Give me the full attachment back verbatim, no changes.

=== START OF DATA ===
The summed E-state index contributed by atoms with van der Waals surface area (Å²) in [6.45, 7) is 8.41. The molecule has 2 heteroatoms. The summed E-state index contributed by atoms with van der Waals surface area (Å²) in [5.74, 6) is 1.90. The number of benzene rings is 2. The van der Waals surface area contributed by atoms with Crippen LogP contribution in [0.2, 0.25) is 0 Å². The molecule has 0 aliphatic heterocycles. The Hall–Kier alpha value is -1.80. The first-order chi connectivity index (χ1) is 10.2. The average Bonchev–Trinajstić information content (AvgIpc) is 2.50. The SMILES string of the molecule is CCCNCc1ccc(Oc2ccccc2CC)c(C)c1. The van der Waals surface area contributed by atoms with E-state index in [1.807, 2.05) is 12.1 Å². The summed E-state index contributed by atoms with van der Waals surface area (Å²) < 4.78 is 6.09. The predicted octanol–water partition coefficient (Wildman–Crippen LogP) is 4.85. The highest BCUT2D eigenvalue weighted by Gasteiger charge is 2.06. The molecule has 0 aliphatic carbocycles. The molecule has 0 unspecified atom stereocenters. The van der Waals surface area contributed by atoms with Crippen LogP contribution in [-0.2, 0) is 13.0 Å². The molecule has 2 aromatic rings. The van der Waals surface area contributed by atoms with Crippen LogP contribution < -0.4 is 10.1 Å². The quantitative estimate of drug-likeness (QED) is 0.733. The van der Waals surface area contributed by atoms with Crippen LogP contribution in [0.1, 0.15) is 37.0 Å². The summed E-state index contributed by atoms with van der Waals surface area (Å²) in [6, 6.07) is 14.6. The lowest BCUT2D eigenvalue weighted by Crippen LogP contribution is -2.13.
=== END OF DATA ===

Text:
The summed E-state index contributed by atoms with van der Waals surface area (Å²) in [6.45, 7) is 8.41. The molecule has 2 heteroatoms. The summed E-state index contributed by atoms with van der Waals surface area (Å²) in [5.74, 6) is 1.90. The number of benzene rings is 2. The van der Waals surface area contributed by atoms with Crippen LogP contribution in [0.2, 0.25) is 0 Å². The molecule has 0 aliphatic heterocycles. The Hall–Kier alpha value is -1.80. The first-order chi connectivity index (χ1) is 10.2. The average Bonchev–Trinajstić information content (AvgIpc) is 2.50. The SMILES string of the molecule is CCCNCc1ccc(Oc2ccccc2CC)c(C)c1. The van der Waals surface area contributed by atoms with E-state index in [1.807, 2.05) is 12.1 Å². The summed E-state index contributed by atoms with van der Waals surface area (Å²) < 4.78 is 6.09. The predicted octanol–water partition coefficient (Wildman–Crippen LogP) is 4.85. The highest BCUT2D eigenvalue weighted by Gasteiger charge is 2.06. The molecule has 0 aliphatic carbocycles. The molecule has 0 unspecified atom stereocenters. The van der Waals surface area contributed by atoms with Crippen LogP contribution in [-0.2, 0) is 13.0 Å². The molecule has 2 aromatic rings. The van der Waals surface area contributed by atoms with Crippen LogP contribution < -0.4 is 10.1 Å². The quantitative estimate of drug-likeness (QED) is 0.733. The van der Waals surface area contributed by atoms with Crippen LogP contribution in [0.1, 0.15) is 37.0 Å². The summed E-state index contributed by atoms with van der Waals surface area (Å²) in [6, 6.07) is 14.6. The lowest BCUT2D eigenvalue weighted by Crippen LogP contribution is -2.13.